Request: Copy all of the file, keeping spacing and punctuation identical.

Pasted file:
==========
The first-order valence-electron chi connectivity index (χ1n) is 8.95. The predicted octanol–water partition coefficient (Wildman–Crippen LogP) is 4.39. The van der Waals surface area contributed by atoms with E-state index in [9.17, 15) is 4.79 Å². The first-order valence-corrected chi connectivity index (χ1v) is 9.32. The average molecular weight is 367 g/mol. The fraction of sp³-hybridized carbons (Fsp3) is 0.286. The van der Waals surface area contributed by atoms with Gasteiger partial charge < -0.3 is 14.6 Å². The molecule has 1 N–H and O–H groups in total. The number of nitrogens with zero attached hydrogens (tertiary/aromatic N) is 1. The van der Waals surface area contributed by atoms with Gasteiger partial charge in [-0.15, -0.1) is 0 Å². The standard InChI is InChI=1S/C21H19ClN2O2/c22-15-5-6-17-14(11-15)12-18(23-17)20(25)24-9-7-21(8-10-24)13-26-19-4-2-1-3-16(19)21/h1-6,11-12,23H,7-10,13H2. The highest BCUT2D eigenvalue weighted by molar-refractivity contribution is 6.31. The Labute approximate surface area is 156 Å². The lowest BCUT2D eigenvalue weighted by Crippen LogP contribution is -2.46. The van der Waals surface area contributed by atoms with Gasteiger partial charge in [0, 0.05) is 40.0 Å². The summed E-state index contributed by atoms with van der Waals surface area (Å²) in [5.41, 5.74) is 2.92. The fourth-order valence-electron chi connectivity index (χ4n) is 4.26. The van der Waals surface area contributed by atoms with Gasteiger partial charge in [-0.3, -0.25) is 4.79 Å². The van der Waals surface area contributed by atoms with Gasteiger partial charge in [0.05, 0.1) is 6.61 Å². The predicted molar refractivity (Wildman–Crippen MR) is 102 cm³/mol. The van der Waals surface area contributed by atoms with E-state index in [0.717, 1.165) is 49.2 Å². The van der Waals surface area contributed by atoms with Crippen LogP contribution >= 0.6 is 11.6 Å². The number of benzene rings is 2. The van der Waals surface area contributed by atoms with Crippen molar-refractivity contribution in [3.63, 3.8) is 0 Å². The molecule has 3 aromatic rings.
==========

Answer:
The first-order valence-electron chi connectivity index (χ1n) is 8.95. The predicted octanol–water partition coefficient (Wildman–Crippen LogP) is 4.39. The van der Waals surface area contributed by atoms with E-state index in [9.17, 15) is 4.79 Å². The first-order valence-corrected chi connectivity index (χ1v) is 9.32. The average molecular weight is 367 g/mol. The fraction of sp³-hybridized carbons (Fsp3) is 0.286. The van der Waals surface area contributed by atoms with Gasteiger partial charge < -0.3 is 14.6 Å². The molecule has 1 N–H and O–H groups in total. The number of nitrogens with zero attached hydrogens (tertiary/aromatic N) is 1. The van der Waals surface area contributed by atoms with Gasteiger partial charge in [-0.15, -0.1) is 0 Å². The standard InChI is InChI=1S/C21H19ClN2O2/c22-15-5-6-17-14(11-15)12-18(23-17)20(25)24-9-7-21(8-10-24)13-26-19-4-2-1-3-16(19)21/h1-6,11-12,23H,7-10,13H2. The highest BCUT2D eigenvalue weighted by molar-refractivity contribution is 6.31. The Labute approximate surface area is 156 Å². The lowest BCUT2D eigenvalue weighted by Crippen LogP contribution is -2.46. The van der Waals surface area contributed by atoms with Gasteiger partial charge in [0, 0.05) is 40.0 Å². The summed E-state index contributed by atoms with van der Waals surface area (Å²) in [5.41, 5.74) is 2.92. The fourth-order valence-electron chi connectivity index (χ4n) is 4.26. The van der Waals surface area contributed by atoms with Gasteiger partial charge in [-0.3, -0.25) is 4.79 Å². The van der Waals surface area contributed by atoms with Gasteiger partial charge in [0.05, 0.1) is 6.61 Å². The predicted molar refractivity (Wildman–Crippen MR) is 102 cm³/mol. The van der Waals surface area contributed by atoms with E-state index in [0.717, 1.165) is 49.2 Å². The van der Waals surface area contributed by atoms with Crippen LogP contribution >= 0.6 is 11.6 Å². The number of benzene rings is 2. The van der Waals surface area contributed by atoms with Crippen molar-refractivity contribution in [3.63, 3.8) is 0 Å². The molecule has 3 aromatic rings.